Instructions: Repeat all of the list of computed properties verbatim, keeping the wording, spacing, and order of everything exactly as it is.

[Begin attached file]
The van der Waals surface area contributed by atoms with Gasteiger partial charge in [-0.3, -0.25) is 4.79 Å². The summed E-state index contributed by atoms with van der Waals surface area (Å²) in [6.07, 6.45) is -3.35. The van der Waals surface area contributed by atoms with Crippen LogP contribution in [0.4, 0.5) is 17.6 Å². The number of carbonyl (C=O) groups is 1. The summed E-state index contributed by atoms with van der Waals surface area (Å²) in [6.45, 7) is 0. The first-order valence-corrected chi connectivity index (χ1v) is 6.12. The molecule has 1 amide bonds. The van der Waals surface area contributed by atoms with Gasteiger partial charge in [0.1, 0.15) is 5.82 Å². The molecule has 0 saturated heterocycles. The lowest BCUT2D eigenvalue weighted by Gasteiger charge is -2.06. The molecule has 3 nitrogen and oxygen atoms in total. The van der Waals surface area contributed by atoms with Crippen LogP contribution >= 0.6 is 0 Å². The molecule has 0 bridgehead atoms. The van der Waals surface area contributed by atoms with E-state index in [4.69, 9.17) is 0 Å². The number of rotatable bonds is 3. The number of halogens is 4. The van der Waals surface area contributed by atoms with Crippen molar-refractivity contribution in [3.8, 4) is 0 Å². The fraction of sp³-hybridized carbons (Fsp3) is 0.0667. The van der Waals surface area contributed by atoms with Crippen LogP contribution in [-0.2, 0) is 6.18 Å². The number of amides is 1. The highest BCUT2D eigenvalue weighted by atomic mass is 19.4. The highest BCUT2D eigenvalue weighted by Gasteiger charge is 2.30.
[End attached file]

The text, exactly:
The van der Waals surface area contributed by atoms with Gasteiger partial charge in [-0.3, -0.25) is 4.79 Å². The summed E-state index contributed by atoms with van der Waals surface area (Å²) in [6.07, 6.45) is -3.35. The van der Waals surface area contributed by atoms with Crippen LogP contribution in [0.4, 0.5) is 17.6 Å². The number of carbonyl (C=O) groups is 1. The summed E-state index contributed by atoms with van der Waals surface area (Å²) in [6.45, 7) is 0. The first-order valence-corrected chi connectivity index (χ1v) is 6.12. The molecule has 1 amide bonds. The van der Waals surface area contributed by atoms with Gasteiger partial charge in [0.1, 0.15) is 5.82 Å². The molecule has 0 saturated heterocycles. The lowest BCUT2D eigenvalue weighted by Gasteiger charge is -2.06. The molecule has 3 nitrogen and oxygen atoms in total. The van der Waals surface area contributed by atoms with Crippen LogP contribution >= 0.6 is 0 Å². The molecule has 0 bridgehead atoms. The van der Waals surface area contributed by atoms with E-state index in [4.69, 9.17) is 0 Å². The number of rotatable bonds is 3. The number of halogens is 4. The van der Waals surface area contributed by atoms with Crippen molar-refractivity contribution in [3.8, 4) is 0 Å². The fraction of sp³-hybridized carbons (Fsp3) is 0.0667. The van der Waals surface area contributed by atoms with Crippen LogP contribution in [-0.2, 0) is 6.18 Å². The number of amides is 1. The highest BCUT2D eigenvalue weighted by atomic mass is 19.4. The highest BCUT2D eigenvalue weighted by Gasteiger charge is 2.30.